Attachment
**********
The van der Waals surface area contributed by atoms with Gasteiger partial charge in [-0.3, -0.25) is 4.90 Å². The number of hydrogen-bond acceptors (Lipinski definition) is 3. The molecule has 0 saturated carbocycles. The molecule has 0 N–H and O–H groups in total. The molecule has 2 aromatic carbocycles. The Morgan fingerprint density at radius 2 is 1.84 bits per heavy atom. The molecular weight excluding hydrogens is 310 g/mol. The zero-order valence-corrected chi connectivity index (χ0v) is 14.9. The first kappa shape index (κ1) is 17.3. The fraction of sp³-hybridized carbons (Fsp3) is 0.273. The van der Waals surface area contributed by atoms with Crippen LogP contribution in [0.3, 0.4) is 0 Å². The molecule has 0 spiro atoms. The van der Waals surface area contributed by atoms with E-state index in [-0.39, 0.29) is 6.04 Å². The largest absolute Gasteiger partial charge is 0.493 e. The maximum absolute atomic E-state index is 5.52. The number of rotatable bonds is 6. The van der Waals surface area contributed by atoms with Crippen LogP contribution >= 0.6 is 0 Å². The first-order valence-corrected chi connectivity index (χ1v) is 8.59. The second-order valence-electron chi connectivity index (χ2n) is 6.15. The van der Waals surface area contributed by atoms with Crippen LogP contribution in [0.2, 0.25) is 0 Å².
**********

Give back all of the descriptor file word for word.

The van der Waals surface area contributed by atoms with Gasteiger partial charge in [-0.3, -0.25) is 4.90 Å². The number of hydrogen-bond acceptors (Lipinski definition) is 3. The molecule has 0 saturated carbocycles. The molecule has 0 N–H and O–H groups in total. The molecule has 2 aromatic carbocycles. The Morgan fingerprint density at radius 2 is 1.84 bits per heavy atom. The molecular weight excluding hydrogens is 310 g/mol. The zero-order valence-corrected chi connectivity index (χ0v) is 14.9. The first kappa shape index (κ1) is 17.3. The fraction of sp³-hybridized carbons (Fsp3) is 0.273. The van der Waals surface area contributed by atoms with Crippen LogP contribution in [0.3, 0.4) is 0 Å². The molecule has 0 spiro atoms. The van der Waals surface area contributed by atoms with E-state index in [-0.39, 0.29) is 6.04 Å². The largest absolute Gasteiger partial charge is 0.493 e. The maximum absolute atomic E-state index is 5.52. The number of rotatable bonds is 6. The van der Waals surface area contributed by atoms with Crippen LogP contribution >= 0.6 is 0 Å². The first-order valence-corrected chi connectivity index (χ1v) is 8.59. The second-order valence-electron chi connectivity index (χ2n) is 6.15. The van der Waals surface area contributed by atoms with Crippen LogP contribution in [0.2, 0.25) is 0 Å².